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July 1, 2004

2 Min Read
Structural foam takes on large parts

Using a two-stage injection system and nozzle location holes spread across the entire stationary platen on 6-inch centers, a new low-pressure molding machine can create very large parts with smaller force. Suitable for structural-foam, gas-assist, or other low-pressure processes, the Lumina LP from Wilmington Machinery can produce large, heavy, thick parts with 60-second cycles or more. In addition to bigger, single parts, the machine can also mold multiple parts in tools of disparate shapes and sizes in a single cycle.

The stationary platen's nozzle location grid allows for multiple nozzles going into the same or different parts. Resin is plasticated and then accumulated by way of a two-stage injection unit, which features an extruder and an injection shot accumulator.

The extruder can be sized according to desired throughput, and the accumulators can be adjusted to create maximum shot size without having to consider minimum shot size, percentage of shot left in the barrel, or maintaining a cushion, as is needed in conventional injection molding. The gas-over-hydraulic oil accumulator drives the injection unit, which is capable of rapid injection of very large shot sizes.

Wilmington representatives put the structural-foam press forward as a means competitive advantage by facilitating redesigned applications that have consolidated components into large, single parts—which, using standard injection molding, would require a machine of 1000 tons or more, increasing overall program price.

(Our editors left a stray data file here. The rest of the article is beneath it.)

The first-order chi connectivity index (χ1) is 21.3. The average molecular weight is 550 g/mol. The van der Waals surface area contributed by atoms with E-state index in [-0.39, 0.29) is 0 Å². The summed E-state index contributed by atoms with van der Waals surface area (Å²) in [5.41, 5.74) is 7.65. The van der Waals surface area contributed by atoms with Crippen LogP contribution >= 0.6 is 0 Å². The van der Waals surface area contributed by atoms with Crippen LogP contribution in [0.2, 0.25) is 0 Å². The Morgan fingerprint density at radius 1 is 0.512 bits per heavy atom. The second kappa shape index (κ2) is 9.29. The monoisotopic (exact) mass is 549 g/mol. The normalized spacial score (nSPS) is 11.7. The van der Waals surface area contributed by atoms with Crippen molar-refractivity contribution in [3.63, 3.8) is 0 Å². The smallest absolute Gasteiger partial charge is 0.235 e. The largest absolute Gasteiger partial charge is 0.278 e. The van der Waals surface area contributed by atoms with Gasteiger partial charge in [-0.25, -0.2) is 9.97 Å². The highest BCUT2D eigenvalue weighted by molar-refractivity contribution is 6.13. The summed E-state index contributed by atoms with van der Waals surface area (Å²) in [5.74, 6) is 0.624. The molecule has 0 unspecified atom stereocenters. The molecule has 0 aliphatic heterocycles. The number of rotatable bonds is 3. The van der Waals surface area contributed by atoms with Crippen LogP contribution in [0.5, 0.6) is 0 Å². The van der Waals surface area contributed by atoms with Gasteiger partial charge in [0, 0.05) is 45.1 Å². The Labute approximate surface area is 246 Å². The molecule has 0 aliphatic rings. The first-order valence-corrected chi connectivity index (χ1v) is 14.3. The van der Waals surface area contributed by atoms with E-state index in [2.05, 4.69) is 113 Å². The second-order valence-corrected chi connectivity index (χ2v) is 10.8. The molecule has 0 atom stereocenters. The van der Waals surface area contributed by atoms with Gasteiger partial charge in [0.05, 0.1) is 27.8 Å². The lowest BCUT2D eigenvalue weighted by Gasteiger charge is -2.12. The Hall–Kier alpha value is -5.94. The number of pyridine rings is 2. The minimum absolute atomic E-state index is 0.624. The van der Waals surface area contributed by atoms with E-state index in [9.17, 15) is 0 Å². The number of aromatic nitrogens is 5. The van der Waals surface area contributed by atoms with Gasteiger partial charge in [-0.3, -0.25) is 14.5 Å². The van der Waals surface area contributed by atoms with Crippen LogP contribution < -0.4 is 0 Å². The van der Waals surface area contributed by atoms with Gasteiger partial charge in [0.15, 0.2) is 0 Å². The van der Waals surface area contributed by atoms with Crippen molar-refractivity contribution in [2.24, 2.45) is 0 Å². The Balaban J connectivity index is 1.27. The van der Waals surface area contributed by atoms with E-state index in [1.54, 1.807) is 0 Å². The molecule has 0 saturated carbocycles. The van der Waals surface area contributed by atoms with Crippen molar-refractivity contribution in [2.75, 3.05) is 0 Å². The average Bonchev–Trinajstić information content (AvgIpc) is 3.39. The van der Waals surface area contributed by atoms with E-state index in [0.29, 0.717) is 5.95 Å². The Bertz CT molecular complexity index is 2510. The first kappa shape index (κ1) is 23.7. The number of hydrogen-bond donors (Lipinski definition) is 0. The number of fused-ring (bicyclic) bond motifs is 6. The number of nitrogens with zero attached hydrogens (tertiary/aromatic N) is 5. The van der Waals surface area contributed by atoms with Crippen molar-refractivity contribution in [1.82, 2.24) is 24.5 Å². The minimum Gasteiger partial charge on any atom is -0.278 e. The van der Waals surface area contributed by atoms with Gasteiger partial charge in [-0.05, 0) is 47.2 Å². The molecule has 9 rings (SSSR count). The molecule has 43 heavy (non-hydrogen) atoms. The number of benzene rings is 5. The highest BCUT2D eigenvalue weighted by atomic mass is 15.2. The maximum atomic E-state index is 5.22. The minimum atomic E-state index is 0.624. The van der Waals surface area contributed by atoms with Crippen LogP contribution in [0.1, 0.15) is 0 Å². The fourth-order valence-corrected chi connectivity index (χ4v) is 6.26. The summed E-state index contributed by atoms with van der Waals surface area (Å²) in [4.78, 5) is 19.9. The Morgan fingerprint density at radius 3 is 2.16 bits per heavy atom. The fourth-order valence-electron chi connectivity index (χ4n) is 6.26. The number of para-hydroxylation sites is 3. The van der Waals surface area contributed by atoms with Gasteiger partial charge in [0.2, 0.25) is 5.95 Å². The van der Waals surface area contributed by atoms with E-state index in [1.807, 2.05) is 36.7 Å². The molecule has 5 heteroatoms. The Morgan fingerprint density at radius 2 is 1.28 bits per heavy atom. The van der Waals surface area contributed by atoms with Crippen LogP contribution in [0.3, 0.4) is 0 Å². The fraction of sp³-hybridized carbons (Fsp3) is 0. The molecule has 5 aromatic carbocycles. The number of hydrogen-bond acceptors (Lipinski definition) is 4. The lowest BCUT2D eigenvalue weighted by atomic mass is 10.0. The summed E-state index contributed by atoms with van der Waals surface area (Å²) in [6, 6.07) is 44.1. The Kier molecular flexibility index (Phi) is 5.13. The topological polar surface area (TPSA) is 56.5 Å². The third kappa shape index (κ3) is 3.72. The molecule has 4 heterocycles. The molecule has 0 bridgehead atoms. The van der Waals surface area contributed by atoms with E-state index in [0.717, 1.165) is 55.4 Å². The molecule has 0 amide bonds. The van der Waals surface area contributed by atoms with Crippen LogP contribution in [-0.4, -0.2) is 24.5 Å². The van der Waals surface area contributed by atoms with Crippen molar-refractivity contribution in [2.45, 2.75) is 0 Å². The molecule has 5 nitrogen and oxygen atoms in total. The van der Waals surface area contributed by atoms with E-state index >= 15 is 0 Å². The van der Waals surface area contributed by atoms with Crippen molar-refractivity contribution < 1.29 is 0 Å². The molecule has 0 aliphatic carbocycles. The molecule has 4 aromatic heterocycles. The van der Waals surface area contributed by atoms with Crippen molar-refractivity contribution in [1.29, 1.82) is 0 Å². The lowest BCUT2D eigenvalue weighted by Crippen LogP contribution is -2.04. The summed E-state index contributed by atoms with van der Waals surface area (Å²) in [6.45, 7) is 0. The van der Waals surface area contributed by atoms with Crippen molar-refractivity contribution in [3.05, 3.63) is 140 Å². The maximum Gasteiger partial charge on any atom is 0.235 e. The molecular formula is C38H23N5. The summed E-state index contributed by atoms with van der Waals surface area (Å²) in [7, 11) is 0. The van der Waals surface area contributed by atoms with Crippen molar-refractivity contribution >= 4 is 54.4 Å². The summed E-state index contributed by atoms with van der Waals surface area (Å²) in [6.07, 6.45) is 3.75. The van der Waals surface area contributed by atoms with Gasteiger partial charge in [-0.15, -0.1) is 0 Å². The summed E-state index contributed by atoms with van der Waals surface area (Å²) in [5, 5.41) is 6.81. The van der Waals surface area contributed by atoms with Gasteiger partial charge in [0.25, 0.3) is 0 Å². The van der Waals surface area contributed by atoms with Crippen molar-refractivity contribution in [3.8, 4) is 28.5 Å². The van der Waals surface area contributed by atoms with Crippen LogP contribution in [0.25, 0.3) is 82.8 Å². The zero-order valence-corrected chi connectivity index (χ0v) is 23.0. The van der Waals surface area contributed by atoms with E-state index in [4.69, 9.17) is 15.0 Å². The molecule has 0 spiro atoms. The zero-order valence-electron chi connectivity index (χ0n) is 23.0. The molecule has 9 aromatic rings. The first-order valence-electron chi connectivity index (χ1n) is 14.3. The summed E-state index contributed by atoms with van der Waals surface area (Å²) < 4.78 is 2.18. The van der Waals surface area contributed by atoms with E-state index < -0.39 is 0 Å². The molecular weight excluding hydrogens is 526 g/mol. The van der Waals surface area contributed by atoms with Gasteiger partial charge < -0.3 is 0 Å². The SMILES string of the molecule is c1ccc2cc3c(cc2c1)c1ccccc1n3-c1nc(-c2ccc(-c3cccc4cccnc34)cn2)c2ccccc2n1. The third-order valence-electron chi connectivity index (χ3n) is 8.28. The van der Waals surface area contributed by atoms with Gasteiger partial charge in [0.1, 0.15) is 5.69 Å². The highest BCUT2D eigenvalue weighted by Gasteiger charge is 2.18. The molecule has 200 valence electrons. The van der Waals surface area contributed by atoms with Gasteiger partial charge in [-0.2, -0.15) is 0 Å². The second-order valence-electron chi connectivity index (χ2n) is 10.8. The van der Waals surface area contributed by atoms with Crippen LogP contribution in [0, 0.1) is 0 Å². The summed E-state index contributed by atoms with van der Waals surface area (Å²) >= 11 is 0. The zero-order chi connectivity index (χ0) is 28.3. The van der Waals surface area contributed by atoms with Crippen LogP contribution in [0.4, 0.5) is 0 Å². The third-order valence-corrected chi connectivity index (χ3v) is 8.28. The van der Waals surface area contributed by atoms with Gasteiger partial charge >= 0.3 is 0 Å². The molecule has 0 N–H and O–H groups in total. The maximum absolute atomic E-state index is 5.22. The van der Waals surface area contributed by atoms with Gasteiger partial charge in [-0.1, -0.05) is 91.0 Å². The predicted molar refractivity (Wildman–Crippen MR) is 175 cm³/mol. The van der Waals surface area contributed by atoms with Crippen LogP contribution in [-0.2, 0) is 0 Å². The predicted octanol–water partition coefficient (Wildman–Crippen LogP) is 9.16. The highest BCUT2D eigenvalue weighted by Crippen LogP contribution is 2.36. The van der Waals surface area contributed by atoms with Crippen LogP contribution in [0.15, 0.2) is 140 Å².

The process's low pressure also allows for the use of cheaper aluminum tooling, which is easier to move, quicker to machine, and conducts heat more effectively than steel. If a part exceeds the machine's clamp tonnage, it can be created using sequential molding, which can double the machine's molding capacity. Parts can be shot in sequence, with a brief dwell time for the resin. For aesthetic parts, wave molding can be used.

The high number of nozzles creates parts with reduced mold flows on the surface, and heavy parts can be molded with standard 25- and 50-lb shot accumulator systems. Inert nitrogen can be used for gas, and parts can be foam and gas-assist molded at the same time, allowing for less material use, and stronger, fully filled components.

The Lumina's modular melt manifold offers the flexibility and processing advantages of a hot runner system, and after the melt is transferred from the extruder to the accumulator, it can be shot simultaneously through all the nozzles, or be fired sequentially. Wilmington Machinery, Wilmington, NC; 910-452-5090; www.wilmingtonmachinery.com

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